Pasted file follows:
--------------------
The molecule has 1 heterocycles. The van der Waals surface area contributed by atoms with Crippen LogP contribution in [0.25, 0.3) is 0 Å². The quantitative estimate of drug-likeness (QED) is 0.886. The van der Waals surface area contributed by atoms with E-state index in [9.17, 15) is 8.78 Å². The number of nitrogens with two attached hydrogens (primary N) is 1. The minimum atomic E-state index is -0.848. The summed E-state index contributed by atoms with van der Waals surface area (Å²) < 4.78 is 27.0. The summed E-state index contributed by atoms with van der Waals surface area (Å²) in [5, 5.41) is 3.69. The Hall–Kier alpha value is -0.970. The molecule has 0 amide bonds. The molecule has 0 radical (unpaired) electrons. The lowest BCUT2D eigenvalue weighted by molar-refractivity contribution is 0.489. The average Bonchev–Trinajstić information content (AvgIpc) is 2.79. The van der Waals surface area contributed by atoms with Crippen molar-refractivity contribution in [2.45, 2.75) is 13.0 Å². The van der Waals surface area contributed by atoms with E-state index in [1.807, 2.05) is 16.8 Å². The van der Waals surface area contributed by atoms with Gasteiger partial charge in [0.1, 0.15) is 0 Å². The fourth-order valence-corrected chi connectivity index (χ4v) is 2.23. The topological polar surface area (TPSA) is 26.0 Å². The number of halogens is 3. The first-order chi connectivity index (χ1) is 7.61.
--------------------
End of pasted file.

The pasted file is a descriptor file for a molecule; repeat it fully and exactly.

The molecule has 1 heterocycles. The van der Waals surface area contributed by atoms with Crippen LogP contribution in [0.25, 0.3) is 0 Å². The quantitative estimate of drug-likeness (QED) is 0.886. The van der Waals surface area contributed by atoms with E-state index in [9.17, 15) is 8.78 Å². The number of nitrogens with two attached hydrogens (primary N) is 1. The minimum atomic E-state index is -0.848. The summed E-state index contributed by atoms with van der Waals surface area (Å²) < 4.78 is 27.0. The summed E-state index contributed by atoms with van der Waals surface area (Å²) in [5, 5.41) is 3.69. The Hall–Kier alpha value is -0.970. The molecule has 0 amide bonds. The molecule has 0 radical (unpaired) electrons. The lowest BCUT2D eigenvalue weighted by molar-refractivity contribution is 0.489. The average Bonchev–Trinajstić information content (AvgIpc) is 2.79. The van der Waals surface area contributed by atoms with Crippen molar-refractivity contribution in [2.45, 2.75) is 13.0 Å². The van der Waals surface area contributed by atoms with E-state index in [1.807, 2.05) is 16.8 Å². The van der Waals surface area contributed by atoms with Gasteiger partial charge in [0.1, 0.15) is 0 Å². The fourth-order valence-corrected chi connectivity index (χ4v) is 2.23. The topological polar surface area (TPSA) is 26.0 Å². The number of halogens is 3. The first-order chi connectivity index (χ1) is 7.61.